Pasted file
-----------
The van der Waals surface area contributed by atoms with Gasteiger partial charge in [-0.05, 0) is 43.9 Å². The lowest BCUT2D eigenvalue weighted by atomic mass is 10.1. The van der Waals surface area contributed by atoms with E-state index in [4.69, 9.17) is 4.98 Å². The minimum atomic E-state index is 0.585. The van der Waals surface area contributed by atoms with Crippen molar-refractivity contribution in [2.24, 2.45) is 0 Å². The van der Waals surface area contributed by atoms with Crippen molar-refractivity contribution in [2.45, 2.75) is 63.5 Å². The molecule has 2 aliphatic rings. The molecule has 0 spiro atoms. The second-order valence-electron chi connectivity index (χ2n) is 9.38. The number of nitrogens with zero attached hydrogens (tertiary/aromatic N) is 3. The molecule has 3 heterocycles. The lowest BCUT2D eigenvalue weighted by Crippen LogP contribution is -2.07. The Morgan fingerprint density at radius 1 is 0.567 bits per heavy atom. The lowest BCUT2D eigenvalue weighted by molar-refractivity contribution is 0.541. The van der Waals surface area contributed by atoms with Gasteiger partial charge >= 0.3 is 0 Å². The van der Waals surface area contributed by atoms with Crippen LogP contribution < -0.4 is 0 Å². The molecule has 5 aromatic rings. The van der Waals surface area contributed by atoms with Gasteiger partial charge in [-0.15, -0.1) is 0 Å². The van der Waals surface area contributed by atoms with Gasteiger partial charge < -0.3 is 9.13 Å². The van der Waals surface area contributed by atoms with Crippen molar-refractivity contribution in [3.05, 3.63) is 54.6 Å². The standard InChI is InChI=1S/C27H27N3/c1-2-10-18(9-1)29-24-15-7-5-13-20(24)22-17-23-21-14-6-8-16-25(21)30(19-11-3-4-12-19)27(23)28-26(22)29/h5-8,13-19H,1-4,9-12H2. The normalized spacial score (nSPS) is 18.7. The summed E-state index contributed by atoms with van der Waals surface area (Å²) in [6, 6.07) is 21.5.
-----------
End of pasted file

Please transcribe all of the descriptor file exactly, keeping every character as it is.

The van der Waals surface area contributed by atoms with Gasteiger partial charge in [-0.05, 0) is 43.9 Å². The lowest BCUT2D eigenvalue weighted by atomic mass is 10.1. The van der Waals surface area contributed by atoms with E-state index in [4.69, 9.17) is 4.98 Å². The minimum atomic E-state index is 0.585. The van der Waals surface area contributed by atoms with Crippen molar-refractivity contribution in [2.24, 2.45) is 0 Å². The van der Waals surface area contributed by atoms with Crippen molar-refractivity contribution in [2.45, 2.75) is 63.5 Å². The molecule has 2 aliphatic rings. The molecule has 0 spiro atoms. The second-order valence-electron chi connectivity index (χ2n) is 9.38. The number of nitrogens with zero attached hydrogens (tertiary/aromatic N) is 3. The molecule has 3 heterocycles. The lowest BCUT2D eigenvalue weighted by Crippen LogP contribution is -2.07. The Morgan fingerprint density at radius 1 is 0.567 bits per heavy atom. The lowest BCUT2D eigenvalue weighted by molar-refractivity contribution is 0.541. The van der Waals surface area contributed by atoms with Gasteiger partial charge >= 0.3 is 0 Å². The van der Waals surface area contributed by atoms with Crippen LogP contribution < -0.4 is 0 Å². The molecule has 5 aromatic rings. The van der Waals surface area contributed by atoms with Gasteiger partial charge in [-0.15, -0.1) is 0 Å². The van der Waals surface area contributed by atoms with Gasteiger partial charge < -0.3 is 9.13 Å². The van der Waals surface area contributed by atoms with Crippen molar-refractivity contribution in [3.05, 3.63) is 54.6 Å². The standard InChI is InChI=1S/C27H27N3/c1-2-10-18(9-1)29-24-15-7-5-13-20(24)22-17-23-21-14-6-8-16-25(21)30(19-11-3-4-12-19)27(23)28-26(22)29/h5-8,13-19H,1-4,9-12H2. The normalized spacial score (nSPS) is 18.7. The summed E-state index contributed by atoms with van der Waals surface area (Å²) in [6, 6.07) is 21.5.